You’ve described a typical elongate machine. I carry a half roll of red BU 1968-S cents with me when I travel to get a nice elongate when I encounter a neat design. In Britain, they are preloaded with One Penny coins made of copper coated steel and those buggers are MUCH harder to crank. I’ve run into British machines that take 20p and 50p to operate. 

Edited by VKurtB
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The TEC club (The Elongate Collectors) meet annually at the ANA World’s Fair of Money each August and they keep a booklet up to date of all known U.S. elongate machines. Since there are only two manufacturers, and both have people in the club, it’s not a huge problem. 

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This conversation brings up the question - Those "smooshers" at amusement parks are made to work with soft copper and zinc cents. What would happen if you put a steel cent in one? :whistle:

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On 5/28/2022 at 10:57 PM, MorganMan said:

This conversation brings up the question - Those "smooshers" at amusement parks are made to work with soft copper and zinc cents. What would happen if you put a steel cent in one? :whistle:

It’d still work, but you’ll need to have eaten your Wheaties, if you’re of the age to get that reference.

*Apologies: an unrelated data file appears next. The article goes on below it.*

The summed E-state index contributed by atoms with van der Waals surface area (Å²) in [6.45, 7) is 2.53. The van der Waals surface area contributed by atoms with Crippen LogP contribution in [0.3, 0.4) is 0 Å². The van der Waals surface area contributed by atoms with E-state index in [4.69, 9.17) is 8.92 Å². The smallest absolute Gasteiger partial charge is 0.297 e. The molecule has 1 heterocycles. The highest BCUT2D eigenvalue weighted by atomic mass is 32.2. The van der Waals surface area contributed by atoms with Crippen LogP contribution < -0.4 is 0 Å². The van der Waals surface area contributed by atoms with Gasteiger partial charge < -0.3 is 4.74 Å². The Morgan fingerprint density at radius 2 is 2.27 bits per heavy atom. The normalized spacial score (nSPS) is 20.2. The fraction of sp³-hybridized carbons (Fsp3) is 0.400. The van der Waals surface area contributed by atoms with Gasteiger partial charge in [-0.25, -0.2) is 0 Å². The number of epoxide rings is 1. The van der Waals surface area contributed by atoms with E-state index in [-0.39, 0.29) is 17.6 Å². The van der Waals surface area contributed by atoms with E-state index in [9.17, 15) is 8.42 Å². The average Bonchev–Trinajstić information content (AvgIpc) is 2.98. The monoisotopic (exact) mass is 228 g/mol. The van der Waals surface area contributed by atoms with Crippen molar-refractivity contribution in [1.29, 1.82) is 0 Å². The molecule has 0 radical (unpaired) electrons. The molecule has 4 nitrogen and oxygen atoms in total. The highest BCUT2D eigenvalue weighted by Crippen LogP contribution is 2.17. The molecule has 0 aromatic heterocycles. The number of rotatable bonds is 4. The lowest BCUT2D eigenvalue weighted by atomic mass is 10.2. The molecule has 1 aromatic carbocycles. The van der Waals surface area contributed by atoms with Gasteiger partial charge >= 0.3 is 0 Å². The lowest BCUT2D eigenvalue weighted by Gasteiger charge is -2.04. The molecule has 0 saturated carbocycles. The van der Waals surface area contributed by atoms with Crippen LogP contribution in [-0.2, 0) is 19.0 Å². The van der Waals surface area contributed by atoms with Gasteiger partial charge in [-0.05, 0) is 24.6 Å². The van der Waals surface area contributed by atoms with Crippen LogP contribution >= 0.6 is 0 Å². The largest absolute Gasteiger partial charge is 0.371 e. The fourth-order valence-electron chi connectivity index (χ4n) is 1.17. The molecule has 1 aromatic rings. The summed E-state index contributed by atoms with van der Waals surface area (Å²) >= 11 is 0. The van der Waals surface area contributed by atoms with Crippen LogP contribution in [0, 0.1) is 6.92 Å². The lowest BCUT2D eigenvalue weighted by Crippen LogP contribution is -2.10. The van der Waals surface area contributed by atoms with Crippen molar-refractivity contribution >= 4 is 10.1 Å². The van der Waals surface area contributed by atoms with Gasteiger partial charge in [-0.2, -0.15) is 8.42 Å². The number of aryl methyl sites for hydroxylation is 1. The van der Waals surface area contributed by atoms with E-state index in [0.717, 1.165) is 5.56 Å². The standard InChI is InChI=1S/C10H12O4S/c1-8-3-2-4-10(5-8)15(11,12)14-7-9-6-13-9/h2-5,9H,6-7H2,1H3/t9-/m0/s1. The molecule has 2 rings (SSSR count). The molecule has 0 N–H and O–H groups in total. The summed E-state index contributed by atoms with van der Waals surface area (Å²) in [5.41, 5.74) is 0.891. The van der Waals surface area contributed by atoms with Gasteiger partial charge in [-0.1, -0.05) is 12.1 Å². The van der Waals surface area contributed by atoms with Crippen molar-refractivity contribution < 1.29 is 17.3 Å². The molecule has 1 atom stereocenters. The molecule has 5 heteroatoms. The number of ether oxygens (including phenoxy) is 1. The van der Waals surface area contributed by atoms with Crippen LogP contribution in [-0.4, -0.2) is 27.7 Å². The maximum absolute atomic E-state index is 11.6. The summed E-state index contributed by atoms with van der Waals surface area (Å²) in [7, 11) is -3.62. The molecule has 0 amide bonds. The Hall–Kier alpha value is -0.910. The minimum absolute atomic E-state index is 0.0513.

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Posted (edited)
On 5/29/2022 at 12:00 AM, VKurtB said:

It’d still work, but you’ll need to have eaten your Wheaties, if you’re of the age to get that reference. 

I stopped eating wheaties when I saw what they did to Jenner. :roflmao:

Edited by MorganMan
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On 5/28/2022 at 10:27 PM, Quintus Arrius said:

I can distinctly recall the one in Times Square. It was self-service, with a slot to insert your penny, after you've deposited 25 or 50 cents, and a very large handle you could rotate and see the press produce the finished product which was returned to you in a dedicated coin return slot. 😉 

I remember when I was very young, around 7 or 8 yo, we got to use one of those at Cedar Point in Ohio. I prefer the term "mashed." Dad let my sister and I both mash us one each with a little bit of help from him. I remember us not being strong enough to turn the wheel ourselves.  I still got mine somewhere. Thats the only time I ever used one of those. Ive also came across a couple others over the years. I put them in a jar when I see them but thats bout it. Dont really collect them. This thread just brought back that old memory that day.